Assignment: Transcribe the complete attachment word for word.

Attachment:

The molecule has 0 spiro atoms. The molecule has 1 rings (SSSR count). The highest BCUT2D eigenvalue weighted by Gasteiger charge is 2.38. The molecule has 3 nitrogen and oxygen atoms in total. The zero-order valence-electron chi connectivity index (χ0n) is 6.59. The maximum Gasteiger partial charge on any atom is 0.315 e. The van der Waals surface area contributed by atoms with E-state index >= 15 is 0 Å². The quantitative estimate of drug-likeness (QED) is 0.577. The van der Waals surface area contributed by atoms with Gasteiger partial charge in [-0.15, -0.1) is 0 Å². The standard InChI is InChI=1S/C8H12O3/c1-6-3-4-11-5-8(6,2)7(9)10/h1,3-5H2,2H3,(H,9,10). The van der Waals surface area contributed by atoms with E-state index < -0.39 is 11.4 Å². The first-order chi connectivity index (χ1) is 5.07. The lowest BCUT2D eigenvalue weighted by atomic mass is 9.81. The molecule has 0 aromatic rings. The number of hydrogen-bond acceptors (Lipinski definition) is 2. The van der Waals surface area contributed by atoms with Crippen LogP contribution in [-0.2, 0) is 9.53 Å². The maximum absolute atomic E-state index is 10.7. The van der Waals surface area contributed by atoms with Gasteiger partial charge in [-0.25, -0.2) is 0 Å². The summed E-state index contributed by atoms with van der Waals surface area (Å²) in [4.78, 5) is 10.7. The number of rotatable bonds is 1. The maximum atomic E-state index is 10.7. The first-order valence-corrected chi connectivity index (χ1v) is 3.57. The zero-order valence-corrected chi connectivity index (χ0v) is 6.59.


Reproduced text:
The molecule has 0 spiro atoms. The molecule has 1 rings (SSSR count). The highest BCUT2D eigenvalue weighted by Gasteiger charge is 2.38. The molecule has 3 nitrogen and oxygen atoms in total. The zero-order valence-electron chi connectivity index (χ0n) is 6.59. The maximum Gasteiger partial charge on any atom is 0.315 e. The van der Waals surface area contributed by atoms with E-state index >= 15 is 0 Å². The quantitative estimate of drug-likeness (QED) is 0.577. The van der Waals surface area contributed by atoms with Gasteiger partial charge in [-0.15, -0.1) is 0 Å². The standard InChI is InChI=1S/C8H12O3/c1-6-3-4-11-5-8(6,2)7(9)10/h1,3-5H2,2H3,(H,9,10). The van der Waals surface area contributed by atoms with E-state index < -0.39 is 11.4 Å². The first-order chi connectivity index (χ1) is 5.07. The lowest BCUT2D eigenvalue weighted by atomic mass is 9.81. The molecule has 0 aromatic rings. The number of hydrogen-bond acceptors (Lipinski definition) is 2. The van der Waals surface area contributed by atoms with Crippen LogP contribution in [-0.2, 0) is 9.53 Å². The maximum absolute atomic E-state index is 10.7. The van der Waals surface area contributed by atoms with Gasteiger partial charge in [-0.25, -0.2) is 0 Å². The summed E-state index contributed by atoms with van der Waals surface area (Å²) in [4.78, 5) is 10.7. The number of rotatable bonds is 1. The maximum atomic E-state index is 10.7. The first-order valence-corrected chi connectivity index (χ1v) is 3.57. The zero-order valence-corrected chi connectivity index (χ0v) is 6.59.